YouTube and Facebook Are Removing Evidence of Atrocities, Jeopardizing Cases Against War Criminals
by Avi Asher-Schapiro
Posted November 24, 2017
Social media evidence is increasingly used to build cases against perpetrators of abuses by human rights organizations, by European courts that have “universal jurisdiction” and can bring war crimes charges, and by United Nations investigators.
Over the summer, the ICC issued an arrest warrant for a Libyan commander accused of extrajudicial killings on the battlefield, basing the warrant, in part, on videos posted to Facebook. (One of the prosecutors on that case is Nicholls, the ICC lawyer who frets about atrocity evidence disappearing on social media.) Last year in Germany, an ISIS fighter was found guilty of posing with decapitated prisoners based in part on evidence found on Facebook.
This year, in Sweden, Syrian regime and rebel fighters were successfully prosecuted for war crimes using evidence from both Facebook and YouTube. In total, there are 30 ongoing war crimes investigations in Swedish and German courts connected to crimes committed in Syria and Iraq. On the other side of the world, the government of Myanmar has barred NGOs and aid agencies from entering northern parts of the country, where human rights groups say a genocide is taking place against the Rohingya population. Human rights workers are often reliant on social media evidence to document the atrocities. More…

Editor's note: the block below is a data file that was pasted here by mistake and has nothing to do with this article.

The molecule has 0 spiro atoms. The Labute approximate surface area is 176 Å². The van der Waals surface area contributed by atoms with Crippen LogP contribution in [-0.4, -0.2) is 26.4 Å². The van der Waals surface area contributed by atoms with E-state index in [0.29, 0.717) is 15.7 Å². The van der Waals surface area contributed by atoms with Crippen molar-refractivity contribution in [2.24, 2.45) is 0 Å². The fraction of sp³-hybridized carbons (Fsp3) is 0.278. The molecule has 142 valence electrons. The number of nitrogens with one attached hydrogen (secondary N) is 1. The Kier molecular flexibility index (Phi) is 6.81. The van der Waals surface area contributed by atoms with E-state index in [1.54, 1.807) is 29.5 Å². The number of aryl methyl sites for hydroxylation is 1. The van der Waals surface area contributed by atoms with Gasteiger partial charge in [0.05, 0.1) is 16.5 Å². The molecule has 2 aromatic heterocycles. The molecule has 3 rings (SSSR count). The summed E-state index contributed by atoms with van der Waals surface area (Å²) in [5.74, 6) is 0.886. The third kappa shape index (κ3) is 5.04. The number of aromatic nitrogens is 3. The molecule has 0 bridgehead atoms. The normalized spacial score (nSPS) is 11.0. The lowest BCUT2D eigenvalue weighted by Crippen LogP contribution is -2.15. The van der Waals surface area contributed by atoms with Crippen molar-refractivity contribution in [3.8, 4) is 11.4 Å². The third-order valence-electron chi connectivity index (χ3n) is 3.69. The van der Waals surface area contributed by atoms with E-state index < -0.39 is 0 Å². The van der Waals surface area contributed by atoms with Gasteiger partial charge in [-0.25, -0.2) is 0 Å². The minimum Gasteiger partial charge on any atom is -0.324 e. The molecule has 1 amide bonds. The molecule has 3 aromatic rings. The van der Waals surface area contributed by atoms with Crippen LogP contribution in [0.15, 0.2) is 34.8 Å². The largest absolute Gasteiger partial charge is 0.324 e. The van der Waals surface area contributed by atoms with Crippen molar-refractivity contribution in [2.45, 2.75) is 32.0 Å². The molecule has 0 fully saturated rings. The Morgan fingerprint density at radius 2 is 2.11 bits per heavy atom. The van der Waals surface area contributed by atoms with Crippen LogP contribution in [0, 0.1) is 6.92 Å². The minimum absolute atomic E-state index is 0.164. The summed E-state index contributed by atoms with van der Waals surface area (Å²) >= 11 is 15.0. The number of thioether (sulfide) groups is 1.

The loss of net neutrality: Say goodbye to a free and open Internet
by Tom Henderson
Posted November 23, 2017
The end of net neutrality looks imminent. If it goes away, you can expect these long-lasting problems to surface. Net neutrality—the principle that no online traffic has priority over other traffic, not even for pay—might go away. If it does, big money will be behind its demise.
Every conceivable new theory about how one organization should have priority will ensue, and the courts will be clogged deciding the outcome. Today, the principle is simple: all traffic gets the same priority, and multimedia can have isochronous priority, but it’s not guaranteed.
Without net neutrality, we will enter an era where ISPs, telcos, carriers and interconnects will all demand that THEIR traffic has priority, and yours does not—unless you pay. Let the litigation begin, and the courts glow in the dark in an attempt to sort out what theories of law now hold sway. Insert wallet, here. More…
Psychopath vs. Empath: The War Between Evolution and Stagnation
by Gary ‘Z’ McGee
Posted November 23, 2017
Psychopaths are apathetic and have trouble empathizing with others; empaths are exemplary at putting themselves in the shoes of someone else. Psychopaths are about power and invulnerability; empaths are about empowerment and absolute vulnerability. Psychopaths are about ruthless individualism; empaths are about individualized interdependence. Psychopaths are indifferent, apathetic and emotionally shallow; empaths are deeply thoughtful and compassionate. Psychopaths are self-serious and insincere; empaths are humble and sincere. Psychopaths are overconfident and narrow-minded; empaths are confident but open-minded. Psychopaths are selfish and violent; empaths are selfless and loving. Psychopaths are rigid, inflexible, and intolerant; empaths are open, flexible, and tolerant.